The ancient Aztecs of central Mexico appear to have been extremely puritanical towards sex and, for that matter, towards women in general. Aztec (or more properly, Mexica) society was a male-dominated warrior aristocracy, and according to the no-doubt somewhat biased Roman Catholic monks who collected the sole first-person accounts of Mexica life, women played almost no role in government and civil matters.

However, recognition of the undeniable power and mystery of the female was not absent in a people who worshipped more than 1600 separate deities. Ometeotl, the supreme creator in the Mesoamerican pantheon, in fact, possessed a dual nature—both male and female—and it was the constant tension within this dualistic concept that gave birth to all the other gods and goddesses, as well as everything and everyone in the Aztec world.

As in all primitive societies, the Aztecs also worshipped a goddess we may certainly call the Earth Mother. Terrifying yet alluring, bountiful and omni-present, the complex and contradictory ideas of birth and death, healing, romance and regeneration were encompassed by an amalgam of female deities that were all considered aspects of the eternal female. Tonantzin ("Our Holy Mother") was literally The Earth, from which issued forth food in the form of the Aztec staple, maize. Toci ("Our Grandmother") was the great healer who attended the infirm. Yohualticitl was the "The Midwife of the Night." Mictecacihuatl was "The Lady of the Dead" who presided over Mictlan, the Land of the Dead, with her consort Mictlantecuhtli. Coatlicue ("She of the Serpent Skirt") symbolized fecundity as well as death and regeneration. In spite of giving birth to both the fire god and the moon goddess and the stars as well as over 400 sons (20 times 20—to the Aztec mind, innumerable), Coatlicue was considered by the Aztecs to be a virgin (a strong plea for the concept of duality) and was extremely interesting therefore to the Catholic Conquistadors, who tended to compare her to the Virgin Mary.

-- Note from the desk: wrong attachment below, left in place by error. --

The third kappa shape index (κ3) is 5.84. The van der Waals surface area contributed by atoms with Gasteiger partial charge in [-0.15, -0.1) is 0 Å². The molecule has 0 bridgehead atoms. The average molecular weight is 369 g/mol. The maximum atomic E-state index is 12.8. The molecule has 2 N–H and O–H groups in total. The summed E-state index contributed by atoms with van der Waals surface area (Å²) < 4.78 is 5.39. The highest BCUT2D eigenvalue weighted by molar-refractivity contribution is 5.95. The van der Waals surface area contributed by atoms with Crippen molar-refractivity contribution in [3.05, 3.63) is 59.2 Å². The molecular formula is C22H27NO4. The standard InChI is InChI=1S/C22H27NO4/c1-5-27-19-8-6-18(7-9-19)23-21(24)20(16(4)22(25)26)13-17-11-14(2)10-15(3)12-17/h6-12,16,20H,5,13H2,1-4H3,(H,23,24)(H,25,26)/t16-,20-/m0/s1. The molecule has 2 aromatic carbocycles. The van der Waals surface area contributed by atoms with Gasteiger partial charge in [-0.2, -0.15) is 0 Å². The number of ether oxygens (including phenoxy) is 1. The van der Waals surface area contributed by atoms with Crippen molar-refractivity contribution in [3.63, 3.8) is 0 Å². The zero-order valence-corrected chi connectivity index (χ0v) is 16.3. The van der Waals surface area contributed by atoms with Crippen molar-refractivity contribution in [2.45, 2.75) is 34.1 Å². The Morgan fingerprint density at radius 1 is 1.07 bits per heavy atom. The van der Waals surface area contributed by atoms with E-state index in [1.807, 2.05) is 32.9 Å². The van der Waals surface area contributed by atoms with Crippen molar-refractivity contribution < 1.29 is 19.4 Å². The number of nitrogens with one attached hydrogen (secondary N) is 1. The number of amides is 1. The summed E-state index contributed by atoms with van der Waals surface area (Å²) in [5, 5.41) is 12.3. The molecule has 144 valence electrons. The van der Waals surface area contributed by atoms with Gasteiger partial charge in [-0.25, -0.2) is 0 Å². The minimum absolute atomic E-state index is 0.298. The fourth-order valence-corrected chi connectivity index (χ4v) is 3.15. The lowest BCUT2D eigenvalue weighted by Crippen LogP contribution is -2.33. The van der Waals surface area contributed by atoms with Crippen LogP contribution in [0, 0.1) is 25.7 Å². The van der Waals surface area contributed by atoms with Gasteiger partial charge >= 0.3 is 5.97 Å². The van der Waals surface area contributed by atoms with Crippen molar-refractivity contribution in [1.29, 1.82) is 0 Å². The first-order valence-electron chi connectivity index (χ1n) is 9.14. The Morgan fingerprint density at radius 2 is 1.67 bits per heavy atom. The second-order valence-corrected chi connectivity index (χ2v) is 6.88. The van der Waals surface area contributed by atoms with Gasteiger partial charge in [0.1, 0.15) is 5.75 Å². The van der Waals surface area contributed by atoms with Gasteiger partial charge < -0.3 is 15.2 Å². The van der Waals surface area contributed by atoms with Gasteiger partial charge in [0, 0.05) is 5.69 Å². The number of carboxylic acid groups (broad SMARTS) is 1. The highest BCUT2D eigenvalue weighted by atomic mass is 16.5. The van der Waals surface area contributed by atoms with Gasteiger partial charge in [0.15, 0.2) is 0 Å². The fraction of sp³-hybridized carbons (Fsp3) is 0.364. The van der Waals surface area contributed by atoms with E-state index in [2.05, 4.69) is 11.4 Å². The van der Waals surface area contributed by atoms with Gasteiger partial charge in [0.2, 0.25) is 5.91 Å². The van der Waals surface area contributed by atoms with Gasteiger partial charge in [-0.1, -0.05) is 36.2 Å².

And then of course there is Xochiquetzal (shak i KAY tsal), the flower queen, who is most reminiscent of Venus or Eve, a beautiful creature said to be the lover of Quetzalcoatl who was also the mother of twins (remember, Aztec duality) and the patroness of pregnancy and childbirth.

But the aspect of femininity, I believe, that is most revealing of the Aztec attitude towards sexuality and the role of woman in society must be Tlazolteotl (tla sol TE otl), "the Filth Eater."

Here is woman as hag, as harridan, as primordial witch capable of both bringing insanity (through venereal disease) and curing it (with medicine), of inspiring sexual misconduct and, not so surprisingly, absolving it. Tlazolteotl is both the earth mother and goddess of fertility, the patron of physicians and the cruel, disease-bringing goddess of insanity.

In the extant Aztec (or more properly Mexica) codices, Tlazolteotl the Filth Eater is portrayed in the squatting position Aztec women used to give birth, often defecating unceremoniously. Excrement was symbolic of sexual lust for the Aztecs, and one may imagine with what vigor the Spanish monks of the New World examined this original concept.